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The International Snowshoe Cat Association (TISCA)

Genetics

The genetic basis for a Snowshoe cat.

The Genetic Makeup of a Snowshoe Cat

The basic genetic makeup of a homozygous Snowshoe cat is:

a/a (non-agouti)

B/B (black)

cs/cs (pointed)

L/L (short hair)

S/s (the heterozygous form of the white spotting factor) with variant pigmentation factors

D/D (dense pigmentation) or

d/d (maltesed pigmentation (depending upon the desired point colors)

The variant pigmentation factors will produce the following colors/patterns:

B/B, D/D, S/s - Seal point mitted or bicolor pattern

B/B, d/d, S/s - Blue point mitted or bicolor pattern

B/B, D/d, S/s - Seal point mitted or bicolor pattern carrying the recessive maltesing gene

In order to produce additional dilute colors, the following basic factors must be introduced:

b/b, D/D, S/s - Chocolate point mitted or bicolor bl/bl,

D/D, S/s - Cinnamon point mitted or bicolor b/b, d/d,

S/s - Frost (Lilac) point mitted or bicolor

b1/b1, d/d, S/s - Fawn point mitted or bicolor

The dominant gene of the white spotting factor (S/S) produces more white than is desirable (more than two thirds white). This much white would affect the appearance of the Snowshoe that results from the contrast between the dark points and the white spotting pattern.

The mitted pattern is generally limited to paws, belly, chin, and chest with no white facial pattern, however, small mustache(s)' may be within the mitted limits. The white pattern areas are limited to one third of the cats coloring.

The bicolor pattern includes the same pattern areas as the mitted and generally features a facial pattern which may be in the shape of an inverted 'V', blaze, partial 'V' or large 'mustache(s)'. The white pattern areas generally exceed one third of the cats coloring and is generally limited to two thirds of the cats coloring.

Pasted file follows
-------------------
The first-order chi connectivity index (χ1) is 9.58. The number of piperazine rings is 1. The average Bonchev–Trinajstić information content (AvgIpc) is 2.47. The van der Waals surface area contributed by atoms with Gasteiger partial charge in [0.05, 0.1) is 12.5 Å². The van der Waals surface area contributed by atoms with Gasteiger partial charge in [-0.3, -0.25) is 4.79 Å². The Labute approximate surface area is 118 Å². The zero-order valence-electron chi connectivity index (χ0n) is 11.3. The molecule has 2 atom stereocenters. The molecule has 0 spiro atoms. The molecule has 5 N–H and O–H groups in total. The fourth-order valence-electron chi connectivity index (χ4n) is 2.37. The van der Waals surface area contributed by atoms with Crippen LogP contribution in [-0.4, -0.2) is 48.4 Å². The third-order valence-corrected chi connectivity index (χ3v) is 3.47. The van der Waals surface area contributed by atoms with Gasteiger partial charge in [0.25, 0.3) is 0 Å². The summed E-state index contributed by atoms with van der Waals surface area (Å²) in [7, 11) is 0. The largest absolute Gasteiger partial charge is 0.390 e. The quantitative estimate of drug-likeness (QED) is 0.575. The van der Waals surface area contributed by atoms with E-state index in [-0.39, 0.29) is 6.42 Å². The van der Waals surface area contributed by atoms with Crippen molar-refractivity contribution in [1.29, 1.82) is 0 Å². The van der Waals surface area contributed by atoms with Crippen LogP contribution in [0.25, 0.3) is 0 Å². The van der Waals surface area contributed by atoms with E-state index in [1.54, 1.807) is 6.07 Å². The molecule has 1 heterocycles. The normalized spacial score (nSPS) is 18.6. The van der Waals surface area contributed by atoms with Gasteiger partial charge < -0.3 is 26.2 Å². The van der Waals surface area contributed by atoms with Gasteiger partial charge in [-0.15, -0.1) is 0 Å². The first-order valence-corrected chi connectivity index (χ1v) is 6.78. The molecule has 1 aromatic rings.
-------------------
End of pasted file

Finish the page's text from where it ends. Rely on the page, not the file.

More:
The heterozygous form (S/s) of the white spotting factor produces both mitted and bicolor patterns. What divides the two patterns is the propensity of the white spotting factor for producing either mitted or bicolor patterns. In attempting to produce the perfect' pattern which results in the perfect' inverted V' face, the spotting factor must have the basic bicolor propensity. This propensity is what makes it so difficult to produce the perfect' pattern desired by many Snowshoe lovers.

The bicolor pattern covers from one third (1/3) to two thirds (2/3) of the cat’s body. This means that in order to get the perfect V' facial pattern, it is necessary to introduce the propensity for a bicolor pattern, and in doing so, the propensity for increased white on the legs and body increases as well.

The majority of the breeders in The International Cat Association (TICA) voted to accept standards which favor Type' over pattern and permits TICA breeders to show all Snowshoe cats with patterns within the TICA mitted and bicolor definitions. Pattern descriptions within the standards should be used ONLY to break a tie between two cats that are equal in all other factors, but are as the major determining factors in judging the cat's color and pattern.

The white spotting factor is sometimes masked entirely producing a cat with no white. Although masked, generally the white spotting factor is still present. Snowshoes with no white may not be shown in any association, but may be registered as Snowshoes and may be used in a breeding program. If used in a breeding program, they will probably be bred to another Snowshoe with the bicolor propensity in order to produce mitted or bicolored cats.

This page last updated - 06 August 2014 

The International Snowshoe Cat Association (TISCA)